Part of working in Cary, NC, real estate is helping people understand the local landscape. I have had many recent conversations with folks who are concerned about the new tax valuations. Many are convinced that their taxes are going to go up as much as 75%.
People are creating all sorts of new concerns, stressing about the effects of reassessment on their property values and the ramifications of new tax values on their home values.
“My tax value is low. How will I explain that to Buyers?”
Well, tax value and market value are not tangibly linked in Wake County. Tell them they are getting a bargain on their taxes.
“The home’s tax value is low compared to the neighborhood. That will affect our loan.”
Again…Well, tax value and market value are not tangibly linked in Wake County. You are getting a bargain on your taxes.
“They have my square footage wrong, because they called the house a 1 1/2 story, and it is a two-story.”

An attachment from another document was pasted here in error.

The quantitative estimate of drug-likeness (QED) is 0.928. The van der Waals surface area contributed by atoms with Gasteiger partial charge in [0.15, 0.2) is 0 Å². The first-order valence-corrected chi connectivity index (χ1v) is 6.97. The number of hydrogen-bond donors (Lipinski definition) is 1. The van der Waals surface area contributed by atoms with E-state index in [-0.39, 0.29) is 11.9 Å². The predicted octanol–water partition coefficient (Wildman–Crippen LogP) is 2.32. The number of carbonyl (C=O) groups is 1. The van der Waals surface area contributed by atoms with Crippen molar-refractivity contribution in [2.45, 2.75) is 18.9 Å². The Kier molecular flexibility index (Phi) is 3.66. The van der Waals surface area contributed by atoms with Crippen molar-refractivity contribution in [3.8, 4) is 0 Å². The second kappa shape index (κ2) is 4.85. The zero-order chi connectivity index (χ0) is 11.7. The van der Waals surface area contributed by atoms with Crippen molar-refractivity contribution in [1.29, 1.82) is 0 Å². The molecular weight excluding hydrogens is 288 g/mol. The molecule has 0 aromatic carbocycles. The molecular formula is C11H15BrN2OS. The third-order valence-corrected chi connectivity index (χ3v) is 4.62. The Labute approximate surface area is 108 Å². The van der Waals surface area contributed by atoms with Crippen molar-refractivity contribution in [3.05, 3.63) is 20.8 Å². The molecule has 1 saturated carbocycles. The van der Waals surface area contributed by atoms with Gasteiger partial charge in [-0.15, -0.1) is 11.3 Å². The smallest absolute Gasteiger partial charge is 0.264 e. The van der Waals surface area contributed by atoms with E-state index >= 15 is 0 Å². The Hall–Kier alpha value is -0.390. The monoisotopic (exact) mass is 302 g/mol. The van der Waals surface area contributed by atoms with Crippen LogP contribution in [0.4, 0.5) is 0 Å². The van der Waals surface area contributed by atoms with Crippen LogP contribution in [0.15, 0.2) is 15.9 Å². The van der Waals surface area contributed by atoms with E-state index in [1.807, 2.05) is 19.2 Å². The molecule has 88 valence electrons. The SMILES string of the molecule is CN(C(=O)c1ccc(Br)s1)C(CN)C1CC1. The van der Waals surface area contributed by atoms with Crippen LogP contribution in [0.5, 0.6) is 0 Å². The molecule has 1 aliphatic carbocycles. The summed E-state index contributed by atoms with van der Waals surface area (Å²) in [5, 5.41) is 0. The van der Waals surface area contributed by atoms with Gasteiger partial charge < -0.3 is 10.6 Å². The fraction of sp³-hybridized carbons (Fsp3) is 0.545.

No, it is because they didn’t take the second level out of your two story family room. And, no, 1 1/2 or 2 story doesn’t affect tax value.
“Why did my land go up more than my house?”
Because in an area where building land is coveted, houses often appreciate slower than the land they are on.
Bottom line, if the tax value is lower than comparable properties, you might be getting a tax break.
If the tax value is higher than the market value of comparable properties, you might want to build a case and appeal for a reduction in tax value.
This is all just a big dance to determine the tax base. When it washes out next summer, the final tax rates will be set to generate the revenue that Wake County and the municipalities need to operate.